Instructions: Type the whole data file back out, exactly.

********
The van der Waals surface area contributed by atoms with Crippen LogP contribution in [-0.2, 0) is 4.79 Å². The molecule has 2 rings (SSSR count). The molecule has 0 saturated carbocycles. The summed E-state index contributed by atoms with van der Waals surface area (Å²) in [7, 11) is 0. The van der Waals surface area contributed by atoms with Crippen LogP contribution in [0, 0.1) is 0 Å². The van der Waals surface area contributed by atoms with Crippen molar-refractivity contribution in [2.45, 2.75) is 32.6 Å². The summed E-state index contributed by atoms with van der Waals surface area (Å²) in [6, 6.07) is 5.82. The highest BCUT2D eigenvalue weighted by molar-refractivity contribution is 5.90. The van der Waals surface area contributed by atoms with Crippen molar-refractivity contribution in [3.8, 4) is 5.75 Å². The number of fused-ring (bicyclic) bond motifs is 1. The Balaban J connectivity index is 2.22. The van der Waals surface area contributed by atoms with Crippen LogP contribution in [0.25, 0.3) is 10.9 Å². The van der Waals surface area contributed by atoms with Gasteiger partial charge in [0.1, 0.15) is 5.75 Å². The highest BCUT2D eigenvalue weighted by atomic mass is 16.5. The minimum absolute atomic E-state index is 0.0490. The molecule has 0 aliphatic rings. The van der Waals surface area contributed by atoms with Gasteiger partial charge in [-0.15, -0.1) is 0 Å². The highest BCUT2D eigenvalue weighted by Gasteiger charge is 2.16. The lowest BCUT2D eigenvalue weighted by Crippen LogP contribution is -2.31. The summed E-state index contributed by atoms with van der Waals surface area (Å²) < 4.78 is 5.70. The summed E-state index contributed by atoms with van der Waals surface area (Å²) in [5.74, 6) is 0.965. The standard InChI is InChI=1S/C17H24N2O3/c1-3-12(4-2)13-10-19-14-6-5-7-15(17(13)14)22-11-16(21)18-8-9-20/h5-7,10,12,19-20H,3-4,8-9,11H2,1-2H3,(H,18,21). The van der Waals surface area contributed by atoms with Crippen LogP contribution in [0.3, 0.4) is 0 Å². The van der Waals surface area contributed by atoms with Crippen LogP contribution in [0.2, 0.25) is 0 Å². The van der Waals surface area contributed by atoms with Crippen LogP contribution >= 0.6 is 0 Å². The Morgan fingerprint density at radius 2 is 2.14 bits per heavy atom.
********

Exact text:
The van der Waals surface area contributed by atoms with Crippen LogP contribution in [-0.2, 0) is 4.79 Å². The molecule has 2 rings (SSSR count). The molecule has 0 saturated carbocycles. The summed E-state index contributed by atoms with van der Waals surface area (Å²) in [7, 11) is 0. The van der Waals surface area contributed by atoms with Crippen LogP contribution in [0, 0.1) is 0 Å². The van der Waals surface area contributed by atoms with Crippen molar-refractivity contribution in [2.45, 2.75) is 32.6 Å². The summed E-state index contributed by atoms with van der Waals surface area (Å²) in [6, 6.07) is 5.82. The highest BCUT2D eigenvalue weighted by molar-refractivity contribution is 5.90. The van der Waals surface area contributed by atoms with Crippen molar-refractivity contribution in [3.8, 4) is 5.75 Å². The number of fused-ring (bicyclic) bond motifs is 1. The Balaban J connectivity index is 2.22. The van der Waals surface area contributed by atoms with Crippen LogP contribution in [0.25, 0.3) is 10.9 Å². The van der Waals surface area contributed by atoms with Gasteiger partial charge in [0.1, 0.15) is 5.75 Å². The highest BCUT2D eigenvalue weighted by atomic mass is 16.5. The minimum absolute atomic E-state index is 0.0490. The molecule has 0 aliphatic rings. The van der Waals surface area contributed by atoms with Gasteiger partial charge in [-0.15, -0.1) is 0 Å². The highest BCUT2D eigenvalue weighted by Gasteiger charge is 2.16. The lowest BCUT2D eigenvalue weighted by Crippen LogP contribution is -2.31. The summed E-state index contributed by atoms with van der Waals surface area (Å²) < 4.78 is 5.70. The summed E-state index contributed by atoms with van der Waals surface area (Å²) in [5.74, 6) is 0.965. The standard InChI is InChI=1S/C17H24N2O3/c1-3-12(4-2)13-10-19-14-6-5-7-15(17(13)14)22-11-16(21)18-8-9-20/h5-7,10,12,19-20H,3-4,8-9,11H2,1-2H3,(H,18,21). The van der Waals surface area contributed by atoms with Crippen LogP contribution in [0.3, 0.4) is 0 Å². The van der Waals surface area contributed by atoms with Crippen LogP contribution in [0.2, 0.25) is 0 Å². The van der Waals surface area contributed by atoms with Crippen LogP contribution >= 0.6 is 0 Å². The Morgan fingerprint density at radius 2 is 2.14 bits per heavy atom.